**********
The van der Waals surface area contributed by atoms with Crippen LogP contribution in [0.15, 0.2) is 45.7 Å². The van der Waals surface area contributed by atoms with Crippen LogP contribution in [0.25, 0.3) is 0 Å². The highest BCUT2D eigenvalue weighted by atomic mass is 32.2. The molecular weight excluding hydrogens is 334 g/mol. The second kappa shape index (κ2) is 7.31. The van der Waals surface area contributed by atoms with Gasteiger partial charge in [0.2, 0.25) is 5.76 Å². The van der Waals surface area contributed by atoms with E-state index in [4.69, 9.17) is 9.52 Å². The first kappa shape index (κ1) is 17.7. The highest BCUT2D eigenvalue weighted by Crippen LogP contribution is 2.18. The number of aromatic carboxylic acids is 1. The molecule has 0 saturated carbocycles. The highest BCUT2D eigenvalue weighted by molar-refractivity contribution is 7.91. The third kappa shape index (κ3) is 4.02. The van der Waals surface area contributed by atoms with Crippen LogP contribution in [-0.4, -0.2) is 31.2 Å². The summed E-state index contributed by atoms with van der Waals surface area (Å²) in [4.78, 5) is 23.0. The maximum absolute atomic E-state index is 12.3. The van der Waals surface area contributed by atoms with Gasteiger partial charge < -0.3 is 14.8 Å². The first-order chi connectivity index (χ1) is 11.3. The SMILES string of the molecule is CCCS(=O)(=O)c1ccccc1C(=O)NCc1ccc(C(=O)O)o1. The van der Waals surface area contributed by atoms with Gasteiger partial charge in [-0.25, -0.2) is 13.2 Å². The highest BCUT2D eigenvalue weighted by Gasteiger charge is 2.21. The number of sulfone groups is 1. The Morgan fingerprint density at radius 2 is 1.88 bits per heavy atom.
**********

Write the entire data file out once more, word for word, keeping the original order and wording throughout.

The van der Waals surface area contributed by atoms with Crippen LogP contribution in [0.15, 0.2) is 45.7 Å². The van der Waals surface area contributed by atoms with Crippen LogP contribution in [0.25, 0.3) is 0 Å². The highest BCUT2D eigenvalue weighted by atomic mass is 32.2. The molecular weight excluding hydrogens is 334 g/mol. The second kappa shape index (κ2) is 7.31. The van der Waals surface area contributed by atoms with Gasteiger partial charge in [0.2, 0.25) is 5.76 Å². The van der Waals surface area contributed by atoms with E-state index in [4.69, 9.17) is 9.52 Å². The first kappa shape index (κ1) is 17.7. The highest BCUT2D eigenvalue weighted by Crippen LogP contribution is 2.18. The number of aromatic carboxylic acids is 1. The molecule has 0 saturated carbocycles. The highest BCUT2D eigenvalue weighted by molar-refractivity contribution is 7.91. The third kappa shape index (κ3) is 4.02. The van der Waals surface area contributed by atoms with Crippen LogP contribution in [-0.4, -0.2) is 31.2 Å². The summed E-state index contributed by atoms with van der Waals surface area (Å²) in [4.78, 5) is 23.0. The maximum absolute atomic E-state index is 12.3. The van der Waals surface area contributed by atoms with Gasteiger partial charge < -0.3 is 14.8 Å². The first-order chi connectivity index (χ1) is 11.3. The SMILES string of the molecule is CCCS(=O)(=O)c1ccccc1C(=O)NCc1ccc(C(=O)O)o1. The van der Waals surface area contributed by atoms with Gasteiger partial charge in [-0.25, -0.2) is 13.2 Å². The highest BCUT2D eigenvalue weighted by Gasteiger charge is 2.21. The number of sulfone groups is 1. The Morgan fingerprint density at radius 2 is 1.88 bits per heavy atom.